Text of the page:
The Christian-Muslim Bridge at Richmond Law
Published in the Richmond Times-Dispatch
Eighteen months before his death, Professor Carroll passed by me in the hallway and stopped. “I don’t mean to bother you, but you’re Qasim Rashid, right?”
I turned to see a well-dressed, handsome individual. He wore a suit and a trimmed, graying beard. His piercing blue eyes matched his tie, and his smile was as authentic as they come. “Yes, Professor, I apologize — I’m afraid I don’t know your name.”
“I’m John Carroll,” as he extended his hand, “do you have a minute?”
I was actually running late to a class, but something about him drew me in as I embraced his hand. “Sure.”
He leaned in and paused, taking a deep breath. “I don’t know how to say this, Qasim, but…
I just want to apologize from the bottom of my heart for that lunatic threatening to burn the Quran in Florida. As a Christian, I want you to know that I condemn his act, and that I’m here to help however I can.”
I was stunned, speechless and heartbroken. He continued.
“I think people don’t understand that Muslims consider the Quran the word of God. As Christians, we consider Jesus the word of God. So, burning the Quran is actually not like burning the Bible, it’s like burning Jesus.”
“Professor Carroll, who are you?” was all I managed to mutter.
“I’m John Carroll.”
“Yes, I know that, but, why are you doing this? You don’t need to apologize for that lunatic.”
“Maybe not, but maybe I just wanted to be sure.”
The next day I needed to finalize our faculty adviser selection for the newly proposed Muslim Law Student Association. As the founder, I was wavering on whom to ask — but now knew my answer immediately. I emailed Professor Carroll, requesting him to accept the role, burden and responsibility, writing: “I’m confident that our different backgrounds yet common goal will cater to the underlying theme of pluralism I hope MLSA will foster. I already know my own perspective as a Muslim, but I cannot possibly know the perspective of a Christian. I think [this] will be a great strength going forward.”
Professor Carroll, in his patented humility and compassion, replied: “Thank you for your kind words. As I get to know you better, I am beginning to realize that I cannot understand even the Christian perspective without also understanding your perspective.” He graciously accepted the role and became the catalyst that changed countless lives. Under his leadership, MLSA hosted six unprecedented Islamic scholarship events at Richmond Law and two community service events, including a blood drive that collected more than 100 donations.
Ten months before Professor Carroll’s death, my wife, son and I were guests in his home for dinner, a privilege that my wife and I immensely cherish. As was our habit, he and I prayed together before eating.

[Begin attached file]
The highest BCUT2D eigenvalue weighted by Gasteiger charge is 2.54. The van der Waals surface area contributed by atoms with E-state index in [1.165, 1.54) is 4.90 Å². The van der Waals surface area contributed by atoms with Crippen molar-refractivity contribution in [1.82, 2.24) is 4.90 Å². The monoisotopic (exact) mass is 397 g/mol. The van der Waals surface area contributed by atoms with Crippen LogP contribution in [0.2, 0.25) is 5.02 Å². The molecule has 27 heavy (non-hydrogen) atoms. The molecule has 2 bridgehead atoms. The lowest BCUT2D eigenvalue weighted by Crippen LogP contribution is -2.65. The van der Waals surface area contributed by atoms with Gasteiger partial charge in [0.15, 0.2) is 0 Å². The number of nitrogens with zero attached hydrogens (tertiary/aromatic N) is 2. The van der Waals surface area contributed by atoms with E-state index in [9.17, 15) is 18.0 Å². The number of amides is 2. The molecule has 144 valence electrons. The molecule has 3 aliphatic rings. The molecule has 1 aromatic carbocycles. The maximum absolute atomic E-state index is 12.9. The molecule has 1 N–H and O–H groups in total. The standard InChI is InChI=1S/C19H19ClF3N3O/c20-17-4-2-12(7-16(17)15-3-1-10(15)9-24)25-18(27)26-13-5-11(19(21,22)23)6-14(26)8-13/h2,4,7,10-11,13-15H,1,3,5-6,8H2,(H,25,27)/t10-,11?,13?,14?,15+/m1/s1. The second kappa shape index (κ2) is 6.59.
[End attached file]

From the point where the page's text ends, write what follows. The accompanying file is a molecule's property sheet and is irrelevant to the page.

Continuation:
Six months before Professor Carroll’s death, he, his wife and his eldest daughter were guests in our home during Ramadan, to break fast with us. As was our habit, we prayed together before eating. I recited from the Quran: “Surely, those who have believed, and the Jews, and the Sabians, and the Christians — whoso believes in God and the Last Day and does good deeds, on them shall come no fear, nor shall they grieve.” (5:70)
Two weeks before his death, Professor Carroll and I took one last stroll around the lake at the University of Richmond. “You know, this is my third year here, and I’ve never once walked around this entire lake,” I commented. “Really?” replied Professor Carroll. “I love it here, and on a beautiful day like this, it would be a crime not to enjoy it.” As we circled the lake he turned to me and said, “Did I ever tell you about my family history?” I smiled, “No, but I’d love to hear it.”
One week before his death, Professor Carroll attended our Christian-Muslim interfaith event that we hosted in conjunction with the Law Students for Reproductive Justice. This would prove to be the last time I spoke to him.
Mere days before his death, I saw Professor Carroll’s office door open and will never forget as I passed by, expecting, but failing, to say hello on my way back.
On the beautiful afternoon of March 8, 2012, John F. Carroll IV took his final trip around that lake, and physically stopped. His soul, however, continued. From God we are, and to God must we return.
Much like the first time he passed me in the hallway, Professor Carroll’s entire life passed me by in an instant. But much like how he stopped me in that hallway, today I stop everyone reading this and ask you to continue to build the bridge Professor Carroll helped me build during our time together.
A bridge built on respect, compassion, generosity and love — of God and of mankind. If we work together to help each other “however we can,” we will do what Professor Carroll has already magnificently done, and leave this world a better place.
Don’t let the opportunity pass you by.
Qasim Rashid is a 3L at Richmond Law. Email him at firstname.lastname@example.org or at twitter.com/MuslimIQ.